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I would still feel more peace of mind having the same model tire front and back. I doubt the tire manufacturers would say mixing and matching is ok. One question, though....if you need the mileage over the handling, why not just get a pair of sport touring tires rather than just the rear?
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post #22 of 30 (permalink) Old 11-18-2012, 08:10 PM
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I would still feel more peace of mind having the same model tire front and back. I doubt the tire manufacturers would say mixing and matching is ok. One question, though....if you need the mileage over the handling, why not just get a pair of sport touring tires rather than just the rear?
The basic theory runs alongs the lines of if the rear steps out slides etc you have a chance of it coming back/controlling it. With the front however it goes you'll end up lying down pretty much instantly unless you name is C.Stoner. Modern tyres have come a long way although mixing sport and sport touring tyres was what I was doing back in the late 90's. I have found that the current batch of sport touring tyres have less aggressive profiles than the sport tyres but thats ok as they suit the less aggressive geometry of my mid 90's bike.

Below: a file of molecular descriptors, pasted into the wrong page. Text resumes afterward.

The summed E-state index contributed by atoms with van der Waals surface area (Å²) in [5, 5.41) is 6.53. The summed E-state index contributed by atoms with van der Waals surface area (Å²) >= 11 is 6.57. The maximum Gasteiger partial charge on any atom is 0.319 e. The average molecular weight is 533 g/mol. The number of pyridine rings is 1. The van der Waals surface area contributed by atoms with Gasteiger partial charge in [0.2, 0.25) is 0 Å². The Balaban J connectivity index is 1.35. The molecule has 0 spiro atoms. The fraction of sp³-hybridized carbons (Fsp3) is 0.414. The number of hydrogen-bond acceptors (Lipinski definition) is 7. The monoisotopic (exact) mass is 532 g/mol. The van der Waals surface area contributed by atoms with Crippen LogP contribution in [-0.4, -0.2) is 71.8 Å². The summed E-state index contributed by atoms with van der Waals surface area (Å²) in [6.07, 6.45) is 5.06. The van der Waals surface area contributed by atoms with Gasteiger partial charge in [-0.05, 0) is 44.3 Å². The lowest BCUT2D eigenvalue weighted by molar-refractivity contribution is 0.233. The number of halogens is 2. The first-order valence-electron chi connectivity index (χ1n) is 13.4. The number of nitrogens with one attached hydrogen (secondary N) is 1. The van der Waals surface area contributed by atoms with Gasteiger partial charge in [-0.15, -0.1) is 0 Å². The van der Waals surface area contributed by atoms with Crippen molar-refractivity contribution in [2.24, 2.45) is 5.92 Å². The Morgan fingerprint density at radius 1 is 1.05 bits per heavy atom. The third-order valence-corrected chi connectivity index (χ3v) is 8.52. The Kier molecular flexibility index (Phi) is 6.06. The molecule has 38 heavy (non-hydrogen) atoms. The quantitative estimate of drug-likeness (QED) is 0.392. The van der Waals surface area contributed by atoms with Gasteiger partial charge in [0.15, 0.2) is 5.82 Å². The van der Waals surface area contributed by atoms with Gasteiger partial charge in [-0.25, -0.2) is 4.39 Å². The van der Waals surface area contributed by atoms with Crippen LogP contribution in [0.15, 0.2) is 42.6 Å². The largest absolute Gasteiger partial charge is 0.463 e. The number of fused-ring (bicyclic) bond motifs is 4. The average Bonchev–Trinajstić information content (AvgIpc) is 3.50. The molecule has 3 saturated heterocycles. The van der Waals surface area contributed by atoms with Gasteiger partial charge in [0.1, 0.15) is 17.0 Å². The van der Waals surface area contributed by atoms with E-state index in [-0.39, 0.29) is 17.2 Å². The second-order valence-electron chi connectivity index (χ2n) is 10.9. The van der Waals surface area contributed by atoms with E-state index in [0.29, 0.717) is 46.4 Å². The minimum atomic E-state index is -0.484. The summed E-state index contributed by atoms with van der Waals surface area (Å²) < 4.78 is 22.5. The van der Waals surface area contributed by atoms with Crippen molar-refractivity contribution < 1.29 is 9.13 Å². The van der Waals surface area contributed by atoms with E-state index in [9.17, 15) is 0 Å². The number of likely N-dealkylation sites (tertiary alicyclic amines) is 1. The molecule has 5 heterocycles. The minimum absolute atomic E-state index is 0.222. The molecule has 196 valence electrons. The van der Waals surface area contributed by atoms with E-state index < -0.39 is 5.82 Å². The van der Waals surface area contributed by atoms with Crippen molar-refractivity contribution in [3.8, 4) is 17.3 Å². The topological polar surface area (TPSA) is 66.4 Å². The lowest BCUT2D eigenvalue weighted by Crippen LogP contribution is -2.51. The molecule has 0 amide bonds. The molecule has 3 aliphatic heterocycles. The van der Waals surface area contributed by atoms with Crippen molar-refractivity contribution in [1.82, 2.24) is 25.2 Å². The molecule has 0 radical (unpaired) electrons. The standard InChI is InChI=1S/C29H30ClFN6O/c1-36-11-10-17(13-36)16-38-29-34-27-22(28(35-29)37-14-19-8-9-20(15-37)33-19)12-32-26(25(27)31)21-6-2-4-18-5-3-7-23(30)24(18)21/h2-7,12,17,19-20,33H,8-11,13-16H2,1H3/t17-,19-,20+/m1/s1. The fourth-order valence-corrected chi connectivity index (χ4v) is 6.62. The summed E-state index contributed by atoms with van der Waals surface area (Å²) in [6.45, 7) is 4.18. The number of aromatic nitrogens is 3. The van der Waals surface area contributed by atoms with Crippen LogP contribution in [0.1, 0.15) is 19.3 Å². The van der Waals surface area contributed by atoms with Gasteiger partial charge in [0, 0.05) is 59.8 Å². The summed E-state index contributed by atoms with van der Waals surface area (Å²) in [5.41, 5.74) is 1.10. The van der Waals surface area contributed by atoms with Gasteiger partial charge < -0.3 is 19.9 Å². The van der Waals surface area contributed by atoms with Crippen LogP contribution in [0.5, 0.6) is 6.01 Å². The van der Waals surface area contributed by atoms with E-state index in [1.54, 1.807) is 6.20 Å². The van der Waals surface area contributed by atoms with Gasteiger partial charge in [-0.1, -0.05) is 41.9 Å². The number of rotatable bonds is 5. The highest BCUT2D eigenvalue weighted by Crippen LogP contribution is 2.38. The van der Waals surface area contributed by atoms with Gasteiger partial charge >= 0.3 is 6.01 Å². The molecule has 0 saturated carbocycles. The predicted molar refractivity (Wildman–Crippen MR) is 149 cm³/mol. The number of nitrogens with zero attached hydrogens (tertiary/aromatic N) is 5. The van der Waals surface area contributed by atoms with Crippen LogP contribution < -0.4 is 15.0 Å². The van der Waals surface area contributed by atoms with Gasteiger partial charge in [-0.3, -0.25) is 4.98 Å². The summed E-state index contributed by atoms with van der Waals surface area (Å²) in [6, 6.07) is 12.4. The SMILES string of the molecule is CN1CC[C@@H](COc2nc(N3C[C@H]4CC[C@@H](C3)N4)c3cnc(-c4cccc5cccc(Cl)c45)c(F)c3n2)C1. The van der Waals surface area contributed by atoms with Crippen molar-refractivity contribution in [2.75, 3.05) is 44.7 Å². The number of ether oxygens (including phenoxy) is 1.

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post #23 of 30 (permalink) Old 11-18-2012, 08:24 PM
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Originally Posted by No Coast Rider View Post
That's how Dunlops feel to me. I remember when I switches from Dunnies to Pirellis it felt like a new bike!

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Dunlop Q2's are known for a more triangular profile and typically speed up the handling of most bikes
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post #24 of 30 (permalink) Old 11-18-2012, 08:27 PM
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The basic theory runs alongs the lines of if the rear steps out slides etc you have a chance of it coming back/controlling it. With the front however it goes you'll end up lying down pretty much instantly unless you name is C.Stoner. Modern tyres have come a long way although mixing sport and sport touring tyres was what I was doing back in the late 90's. I have found that the current batch of sport touring tyres have less aggressive profiles than the sport tyres but thats ok as they suit the less aggressive geometry of my mid 90's bike.
Ok, I can see the theoretical reason for the softer from tire now. Thanks for the explanation. You made me think of something very important to consider though, if someone were to mix and match.....the tread profile. Having a v-style profile on the front and a rounder profile on the back (or vice versa) could negatively impact handling, no?
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post #25 of 30 (permalink) Old 11-19-2012, 12:07 AM